It is a well-established fact that the tRNA genes in yeast can function as chromatin barrier elements. However, so far there is no experimental evidence that tRNA and other Pol III-transcribed genes exhibit barrier activity in mammals. This study utilizes a recently developed reporter gene assay to test a set of Pol III-transcribed genes and gene clusters with variable promoter and intergenic regions for their ability to prevent heterochromatin-mediated reporter gene silencing in mouse cells. The results show that functional copies of mouse tRNA genes are effective barrier elements. The number of tRNA genes as well as their orientation influence barrier function. Furthermore, the DNA sequence composition of intervening and flanking regions affects barrier activity of tRNA genes. Barrier activity was maintained for much longer time when the intervening and flanking regions of tRNA genes were replaced by AT-rich sequences, suggesting a negative role of DNA methylation in the establishment of a functional barrier. Thus, our results suggest that tRNA genes are essential elements in establishment and maintenance of chromatin domain architecture in mammalian cells.
barrier elements; tRNA genes; Pol III-transcribed genes
Si nano-well arrays, with precisely controlled undercut Si sidewall profiles and flat bottomed pockets, enable uniform nanoscale pattern transfer from resists to metal deposits without degradation of the initial lithographic resolution, as verified by formation of arrays of Au nano-dots with 10 nm diameter. An additional functionality of the Si nano-wells as local nano-reactors, where the patterned material is enclosed in a Si pocket during high temperature reaction, is demonstrated by thermally inducing a phase transformation of the as-deposited A1 phase of FePt nano-dots to the high coercivity, chemically ordered L10 phase.
Detailed analyses of the chromatin around the BIM promoter has revealed that latent Epstein–Barr virus (EBV) triggers the recruitment of polycomb repressive complex 2 (PRC2) core subunits and the trimethylation of histone H3 lysine 27 (H3K27me3) at this locus. The recruitment is absolutely dependent on nuclear proteins EBNA3A and EBNA3C; what is more, epitope-tagged EBNA3C could be shown bound near the transcription start site (TSS). EBV induces no consistent changes in the steady-state expression of PRC2 components, but lentivirus delivery of shRNAs against PRC2 and PRC1 subunits disrupted EBV repression of BIM. The activation mark H3K4me3 is largely unaltered at this locus irrespective of H3K27me3 status, suggesting the establishment of a ‘bivalent’ chromatin domain. Consistent with the ‘poised’ nature of these domains, RNA polymerase II (Pol II) occupancy was not altered by EBV at the BIM TSS, but analysis of phospho-serine 5 on Pol II indicated that EBNA3A and EBNA3C together inhibit initiation of BIM transcripts. B cell lines carrying EBV encoding a conditional EBNA3C-oestrogen receptor-fusion revealed that this epigenetic repression of BIM was reversible, but took more than 3 weeks from when EBNA3C was inactivated.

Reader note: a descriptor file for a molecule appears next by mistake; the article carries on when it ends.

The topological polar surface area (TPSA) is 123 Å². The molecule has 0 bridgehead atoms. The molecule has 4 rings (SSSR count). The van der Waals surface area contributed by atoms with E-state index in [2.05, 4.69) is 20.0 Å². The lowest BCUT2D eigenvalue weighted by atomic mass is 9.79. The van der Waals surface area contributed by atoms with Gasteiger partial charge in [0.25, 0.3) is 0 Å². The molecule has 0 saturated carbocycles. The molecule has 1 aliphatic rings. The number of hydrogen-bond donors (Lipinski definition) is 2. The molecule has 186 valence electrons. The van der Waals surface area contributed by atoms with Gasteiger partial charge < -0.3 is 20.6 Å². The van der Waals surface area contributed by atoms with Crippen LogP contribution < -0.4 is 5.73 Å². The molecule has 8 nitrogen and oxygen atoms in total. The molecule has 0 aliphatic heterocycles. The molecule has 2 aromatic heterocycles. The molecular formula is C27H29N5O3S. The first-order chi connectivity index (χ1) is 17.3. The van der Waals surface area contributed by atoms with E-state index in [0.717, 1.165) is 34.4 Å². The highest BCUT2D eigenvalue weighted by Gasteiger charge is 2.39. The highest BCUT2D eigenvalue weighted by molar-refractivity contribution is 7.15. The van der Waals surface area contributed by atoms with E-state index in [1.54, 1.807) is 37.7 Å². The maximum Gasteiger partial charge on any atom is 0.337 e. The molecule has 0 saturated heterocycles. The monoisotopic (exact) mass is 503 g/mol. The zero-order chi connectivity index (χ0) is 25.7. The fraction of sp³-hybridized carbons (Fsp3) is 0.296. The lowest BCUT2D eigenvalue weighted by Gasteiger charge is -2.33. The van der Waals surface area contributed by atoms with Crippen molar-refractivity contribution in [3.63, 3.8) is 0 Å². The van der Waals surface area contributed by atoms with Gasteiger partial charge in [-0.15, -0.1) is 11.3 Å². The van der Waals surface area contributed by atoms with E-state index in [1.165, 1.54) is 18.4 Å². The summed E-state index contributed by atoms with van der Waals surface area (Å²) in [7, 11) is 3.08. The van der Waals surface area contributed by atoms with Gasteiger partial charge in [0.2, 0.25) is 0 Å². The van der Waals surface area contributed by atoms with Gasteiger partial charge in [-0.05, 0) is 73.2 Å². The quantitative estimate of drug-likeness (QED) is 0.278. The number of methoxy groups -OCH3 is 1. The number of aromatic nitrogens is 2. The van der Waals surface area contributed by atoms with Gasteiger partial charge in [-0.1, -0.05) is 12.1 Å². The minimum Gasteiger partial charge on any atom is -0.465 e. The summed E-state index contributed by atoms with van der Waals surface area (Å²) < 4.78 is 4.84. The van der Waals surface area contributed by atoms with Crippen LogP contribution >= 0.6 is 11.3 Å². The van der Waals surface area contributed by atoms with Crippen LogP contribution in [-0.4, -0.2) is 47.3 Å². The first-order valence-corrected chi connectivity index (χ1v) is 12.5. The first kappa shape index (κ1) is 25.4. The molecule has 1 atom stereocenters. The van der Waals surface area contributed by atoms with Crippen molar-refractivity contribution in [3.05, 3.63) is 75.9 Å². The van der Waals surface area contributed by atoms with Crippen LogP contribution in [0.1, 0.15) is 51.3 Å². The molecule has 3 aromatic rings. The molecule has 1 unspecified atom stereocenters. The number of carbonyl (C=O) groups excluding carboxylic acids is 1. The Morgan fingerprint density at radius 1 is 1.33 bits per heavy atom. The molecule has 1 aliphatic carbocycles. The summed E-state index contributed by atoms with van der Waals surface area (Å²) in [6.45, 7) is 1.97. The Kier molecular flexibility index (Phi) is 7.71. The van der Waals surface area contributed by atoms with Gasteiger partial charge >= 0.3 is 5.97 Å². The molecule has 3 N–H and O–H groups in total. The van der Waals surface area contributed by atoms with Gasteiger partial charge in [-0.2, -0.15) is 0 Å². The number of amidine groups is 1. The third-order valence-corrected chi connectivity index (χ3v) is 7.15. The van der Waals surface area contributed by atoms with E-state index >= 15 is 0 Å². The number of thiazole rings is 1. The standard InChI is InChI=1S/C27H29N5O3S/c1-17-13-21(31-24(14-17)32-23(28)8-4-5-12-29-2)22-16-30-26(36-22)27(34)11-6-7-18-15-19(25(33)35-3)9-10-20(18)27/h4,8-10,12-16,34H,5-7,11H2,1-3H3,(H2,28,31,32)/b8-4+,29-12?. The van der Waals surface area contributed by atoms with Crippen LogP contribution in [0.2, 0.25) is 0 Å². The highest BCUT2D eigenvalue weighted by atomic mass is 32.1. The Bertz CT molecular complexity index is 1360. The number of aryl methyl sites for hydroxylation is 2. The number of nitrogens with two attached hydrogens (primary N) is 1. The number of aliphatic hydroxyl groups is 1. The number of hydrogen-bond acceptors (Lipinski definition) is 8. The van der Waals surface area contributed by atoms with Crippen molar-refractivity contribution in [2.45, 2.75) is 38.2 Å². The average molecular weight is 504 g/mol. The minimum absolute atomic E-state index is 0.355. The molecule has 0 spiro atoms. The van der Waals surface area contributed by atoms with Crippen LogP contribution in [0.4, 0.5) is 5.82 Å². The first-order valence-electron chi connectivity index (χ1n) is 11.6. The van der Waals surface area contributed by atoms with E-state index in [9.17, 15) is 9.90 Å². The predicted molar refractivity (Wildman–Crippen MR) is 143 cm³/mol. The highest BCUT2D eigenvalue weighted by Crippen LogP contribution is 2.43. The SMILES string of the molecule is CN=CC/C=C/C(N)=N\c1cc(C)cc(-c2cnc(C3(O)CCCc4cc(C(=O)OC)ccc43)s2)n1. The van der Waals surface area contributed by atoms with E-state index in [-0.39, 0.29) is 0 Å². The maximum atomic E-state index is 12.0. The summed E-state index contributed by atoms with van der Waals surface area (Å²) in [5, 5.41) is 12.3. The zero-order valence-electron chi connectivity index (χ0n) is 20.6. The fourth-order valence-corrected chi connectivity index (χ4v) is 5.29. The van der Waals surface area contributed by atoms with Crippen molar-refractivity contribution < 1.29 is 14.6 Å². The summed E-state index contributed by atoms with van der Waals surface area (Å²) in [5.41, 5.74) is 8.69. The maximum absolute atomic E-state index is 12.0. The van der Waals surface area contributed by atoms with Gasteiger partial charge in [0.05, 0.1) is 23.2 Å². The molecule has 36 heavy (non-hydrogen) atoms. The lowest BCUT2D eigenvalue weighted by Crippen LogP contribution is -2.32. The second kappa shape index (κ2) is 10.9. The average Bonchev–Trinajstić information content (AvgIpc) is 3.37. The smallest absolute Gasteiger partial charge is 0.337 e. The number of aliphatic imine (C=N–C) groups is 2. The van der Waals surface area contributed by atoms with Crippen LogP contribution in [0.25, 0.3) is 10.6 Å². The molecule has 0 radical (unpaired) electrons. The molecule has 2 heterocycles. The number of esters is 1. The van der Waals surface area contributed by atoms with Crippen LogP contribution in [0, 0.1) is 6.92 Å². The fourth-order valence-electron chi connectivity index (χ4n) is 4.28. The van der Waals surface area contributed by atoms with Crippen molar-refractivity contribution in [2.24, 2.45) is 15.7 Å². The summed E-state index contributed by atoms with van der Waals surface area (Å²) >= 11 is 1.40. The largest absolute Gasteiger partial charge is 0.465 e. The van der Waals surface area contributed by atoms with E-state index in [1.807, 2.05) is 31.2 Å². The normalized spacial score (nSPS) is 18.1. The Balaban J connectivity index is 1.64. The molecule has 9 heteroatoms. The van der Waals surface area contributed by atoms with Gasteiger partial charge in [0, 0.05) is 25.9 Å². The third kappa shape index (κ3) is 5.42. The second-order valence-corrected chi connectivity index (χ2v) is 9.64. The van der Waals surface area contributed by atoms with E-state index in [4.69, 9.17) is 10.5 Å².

Genome-wide occupancy profiles of five components of the RNA Polymerase III (Pol III) machinery in human cells identified the expected tRNA and non-coding RNA targets and revealed many additional Pol III-associated loci, mostly near SINEs. Several genes are targets of an alternative TFIIIB containing Brf2 instead of Brf1 and have extremely low levels of TFIIIC. Strikingly, expressed Pol III genes, unlike non-expressed Pol III genes, are situated in regions with a pattern of histone modifications associated with functional Pol II promoters. TFIIIC alone associates with numerous ETC loci, via the B box or a novel motif. ETCs are often near CTCF binding sites, suggesting a potential role in chromosome organization. Our results suggest that human Pol III complexes associate preferentially with regions near functional Pol II promoters and that TFIIIC-mediated recruitment of TFIIIB is regulated in a locus-specific manner.
RNA polymerase III (pol III) transcription of transfer RNA (tRNA) genes is essential for generating the tRNA adapter molecules that link genetic sequence and protein translation. By mapping pol III occupancy genome-wide in the livers of mouse, rat, human, macaque, dog and opossum, we found that pol III binding to individual tRNA genes varies substantially in strength and location. However, taking into account tRNA redundancies by grouping pol III occupancy into 46 anticodon isoacceptor families or 21 amino acid-based isotype classes shows strong conservation. Similarly, pol III occupancy of amino-acid isotypes is almost invariant among transcriptionally and evolutionarily diverse tissues in mouse. Thus, synthesis of functional tRNA isotypes has been highly constrained, though the usage of individual tRNA genes has evolved rapidly.